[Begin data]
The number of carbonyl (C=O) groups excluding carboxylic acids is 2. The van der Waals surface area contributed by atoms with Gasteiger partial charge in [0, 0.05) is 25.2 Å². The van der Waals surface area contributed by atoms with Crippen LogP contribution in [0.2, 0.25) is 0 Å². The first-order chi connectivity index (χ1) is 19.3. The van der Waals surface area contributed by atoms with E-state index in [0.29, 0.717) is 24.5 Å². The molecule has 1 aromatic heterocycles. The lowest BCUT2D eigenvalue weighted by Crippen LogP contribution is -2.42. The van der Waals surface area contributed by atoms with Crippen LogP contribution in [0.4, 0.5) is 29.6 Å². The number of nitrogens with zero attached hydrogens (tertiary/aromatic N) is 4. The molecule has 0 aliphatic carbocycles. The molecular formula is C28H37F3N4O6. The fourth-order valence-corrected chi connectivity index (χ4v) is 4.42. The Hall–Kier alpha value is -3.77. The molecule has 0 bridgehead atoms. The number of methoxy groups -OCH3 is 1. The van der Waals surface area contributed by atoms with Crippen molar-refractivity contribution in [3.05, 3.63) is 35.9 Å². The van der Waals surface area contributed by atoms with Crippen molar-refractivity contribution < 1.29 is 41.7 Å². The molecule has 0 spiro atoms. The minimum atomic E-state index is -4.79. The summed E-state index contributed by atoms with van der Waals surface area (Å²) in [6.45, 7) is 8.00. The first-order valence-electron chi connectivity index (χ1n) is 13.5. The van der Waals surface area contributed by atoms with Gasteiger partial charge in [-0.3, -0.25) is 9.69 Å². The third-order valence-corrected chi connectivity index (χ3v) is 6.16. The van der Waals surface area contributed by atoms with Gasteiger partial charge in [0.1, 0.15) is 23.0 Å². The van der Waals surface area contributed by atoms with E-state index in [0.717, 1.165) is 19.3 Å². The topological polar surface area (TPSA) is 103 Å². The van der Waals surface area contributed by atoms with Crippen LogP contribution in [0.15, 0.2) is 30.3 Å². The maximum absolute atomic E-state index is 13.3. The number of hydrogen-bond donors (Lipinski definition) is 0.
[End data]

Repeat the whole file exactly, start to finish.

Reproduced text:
The number of carbonyl (C=O) groups excluding carboxylic acids is 2. The van der Waals surface area contributed by atoms with Gasteiger partial charge in [0, 0.05) is 25.2 Å². The van der Waals surface area contributed by atoms with Crippen LogP contribution in [0.2, 0.25) is 0 Å². The first-order chi connectivity index (χ1) is 19.3. The van der Waals surface area contributed by atoms with E-state index in [0.29, 0.717) is 24.5 Å². The molecule has 1 aromatic heterocycles. The lowest BCUT2D eigenvalue weighted by Crippen LogP contribution is -2.42. The van der Waals surface area contributed by atoms with Crippen LogP contribution in [0.4, 0.5) is 29.6 Å². The number of nitrogens with zero attached hydrogens (tertiary/aromatic N) is 4. The molecule has 0 aliphatic carbocycles. The molecular formula is C28H37F3N4O6. The fourth-order valence-corrected chi connectivity index (χ4v) is 4.42. The Hall–Kier alpha value is -3.77. The molecule has 0 bridgehead atoms. The number of methoxy groups -OCH3 is 1. The van der Waals surface area contributed by atoms with Crippen molar-refractivity contribution in [3.05, 3.63) is 35.9 Å². The van der Waals surface area contributed by atoms with Crippen molar-refractivity contribution < 1.29 is 41.7 Å². The molecule has 0 spiro atoms. The minimum atomic E-state index is -4.79. The summed E-state index contributed by atoms with van der Waals surface area (Å²) in [6.45, 7) is 8.00. The first-order valence-electron chi connectivity index (χ1n) is 13.5. The van der Waals surface area contributed by atoms with Gasteiger partial charge in [-0.3, -0.25) is 9.69 Å². The third-order valence-corrected chi connectivity index (χ3v) is 6.16. The van der Waals surface area contributed by atoms with Gasteiger partial charge in [0.1, 0.15) is 23.0 Å². The van der Waals surface area contributed by atoms with E-state index in [0.717, 1.165) is 19.3 Å². The topological polar surface area (TPSA) is 103 Å². The van der Waals surface area contributed by atoms with Crippen LogP contribution in [0.15, 0.2) is 30.3 Å². The maximum absolute atomic E-state index is 13.3. The number of hydrogen-bond donors (Lipinski definition) is 0.